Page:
Beware the Ides of March! What the heck does that mean anyways? I’ll tell you!

So, today is March the 15th.

Is there any way today could be as eventful as yesterday, March the 14th, which was Pi Day (at 1:59am) and also one month after Valentine’s Day – which is known as Guy’s Wishful Thinking Day – or Steak and BJ Day.

But today… March 15th…  something happened today which you may or may not know about depending on your age.  If you’re old enough you may know already that on this day in 44BC, Julius Caesar, the dictator of the Roman Republic was stabbed 33 times to his death in the Roman senate, by several Roman senators, led by Marcus Junius Brutus (Caesar’s protege) and his brother-in-law, Gaius Cassius Longinus.  So if suggests that you “beware the Ides of March” it means be careful your followers do not surround you and stab you to death in the head, neck and – gulp – groin.

March 15th, 2011 was also the beginning of the Syrian uprising – interesting considering there is a dictator there too….

However today, Facebook did NOT shut down permanently as was being spread across the Internet as some sort of dumb-ass, barely believable hoax, however if it did, I would not be missing playing Cityville since my wife deleted it from her Facebook, then from mine in effort to restore 2 hours of our free time each day.  I suffered one day of withdrawal, then felt relief at not having to go in and play and bug people for stuff.  I’m free!

But back to the Ides of March:

The word Ides comes from the Latin word “Idus” and means “half division” especially in relation to a month. It is a word that was used widely in the Roman calendar indicating the approximate day that was the middle of the month. The term ides was used in Roman times to identify the middle of the month.  The Ides of March was a festive day dedicated to the god Mars and a military parade was usually held.

Apparently, a seer had foreseen that Caesar, the “Dictator for Life” of the Roman Empire would be harmed not later than the Ides of March and on his way to the Theatre of Pompey (where he would be assassinated), Caesar met that seer and joked, “The Ides of March are come”, meaning to say that the prophecy had not been fulfilled, to which the seer replied “Aye, Caesar; but not gone.”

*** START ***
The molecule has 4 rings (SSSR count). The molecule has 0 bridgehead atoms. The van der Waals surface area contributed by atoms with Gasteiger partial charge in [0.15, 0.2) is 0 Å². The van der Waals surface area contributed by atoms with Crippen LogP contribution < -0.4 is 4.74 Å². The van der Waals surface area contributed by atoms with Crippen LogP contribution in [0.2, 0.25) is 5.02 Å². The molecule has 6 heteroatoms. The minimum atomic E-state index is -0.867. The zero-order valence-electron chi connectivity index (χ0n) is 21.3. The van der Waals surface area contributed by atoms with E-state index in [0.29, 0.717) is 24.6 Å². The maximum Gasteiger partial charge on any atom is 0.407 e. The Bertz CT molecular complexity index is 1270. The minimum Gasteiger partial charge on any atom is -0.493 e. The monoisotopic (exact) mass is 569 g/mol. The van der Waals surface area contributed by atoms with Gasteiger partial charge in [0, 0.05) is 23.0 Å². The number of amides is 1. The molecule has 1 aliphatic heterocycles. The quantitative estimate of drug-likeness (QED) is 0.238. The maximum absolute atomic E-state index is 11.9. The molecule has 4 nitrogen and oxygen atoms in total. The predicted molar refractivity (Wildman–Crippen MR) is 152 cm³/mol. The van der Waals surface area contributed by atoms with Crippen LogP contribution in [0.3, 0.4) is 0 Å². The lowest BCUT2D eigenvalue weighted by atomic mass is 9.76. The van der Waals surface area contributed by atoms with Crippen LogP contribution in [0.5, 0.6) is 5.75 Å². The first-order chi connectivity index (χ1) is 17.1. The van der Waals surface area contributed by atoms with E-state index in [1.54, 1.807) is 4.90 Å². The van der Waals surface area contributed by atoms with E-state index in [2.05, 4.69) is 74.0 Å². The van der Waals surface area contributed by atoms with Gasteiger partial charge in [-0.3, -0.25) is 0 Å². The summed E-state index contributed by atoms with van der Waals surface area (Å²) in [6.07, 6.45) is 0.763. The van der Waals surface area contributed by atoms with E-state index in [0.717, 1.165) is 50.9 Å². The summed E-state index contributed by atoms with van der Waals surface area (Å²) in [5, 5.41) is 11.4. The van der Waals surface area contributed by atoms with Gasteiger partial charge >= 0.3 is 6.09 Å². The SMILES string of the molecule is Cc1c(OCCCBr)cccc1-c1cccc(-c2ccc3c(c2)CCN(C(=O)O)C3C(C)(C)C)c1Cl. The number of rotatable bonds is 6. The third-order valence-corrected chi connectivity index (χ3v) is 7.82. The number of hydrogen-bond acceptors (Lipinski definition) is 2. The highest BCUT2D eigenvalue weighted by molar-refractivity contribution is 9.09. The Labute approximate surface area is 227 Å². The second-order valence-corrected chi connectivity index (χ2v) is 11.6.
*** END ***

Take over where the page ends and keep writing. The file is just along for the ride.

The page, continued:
So while Caesar knew the senators hated him, he was still handed a warning note before entering but he did not read it, and he dismissed his security force not long before his assassination. After he entered the hall, he was surrounded by these senators who were holding daggers – never a good sign – with Servilius Casca striking the first blow, hitting Caesar in the neck. The other senators all joined in on the beat down, stabbing him repeatedly.

Marcus Brutus wounded Caesar in the groin and Caesar is said to have remarked in Greek, “You, too, my child?” which is where “es tu Brutus?” came from.

In an somewhat ironic turn of events the soap opera continued and Cassius and Brutus got what was coming to them when Caesar’s will left a guy named Octavian in charge of the Roman Empire as his adopted son. Cassius and Brutus tried to rally against the army and even had the foresight to issue coins celebrating the assassination of Julius Caesar, known as the Ides of March.  But adopted son and new leader Octavian’s forces defeated the Brutus and Cassius army 2 years later in the Battle of Philippa (in Greece) which resulted in the 2 committing suicide.

Denarius of L. Plaetorius Cestianus commemorat...

Who saw that coming, eh???

Octavian, later known as Augustus, ruled the Roman Empire for many more years.

If you want to know more, think back to high-school when you asked your English teacher when you were ever going to use Shakespear aghain in your whole life, since this meeting is famously dramatized in William Shakespeare‘s play Julius Caesar.


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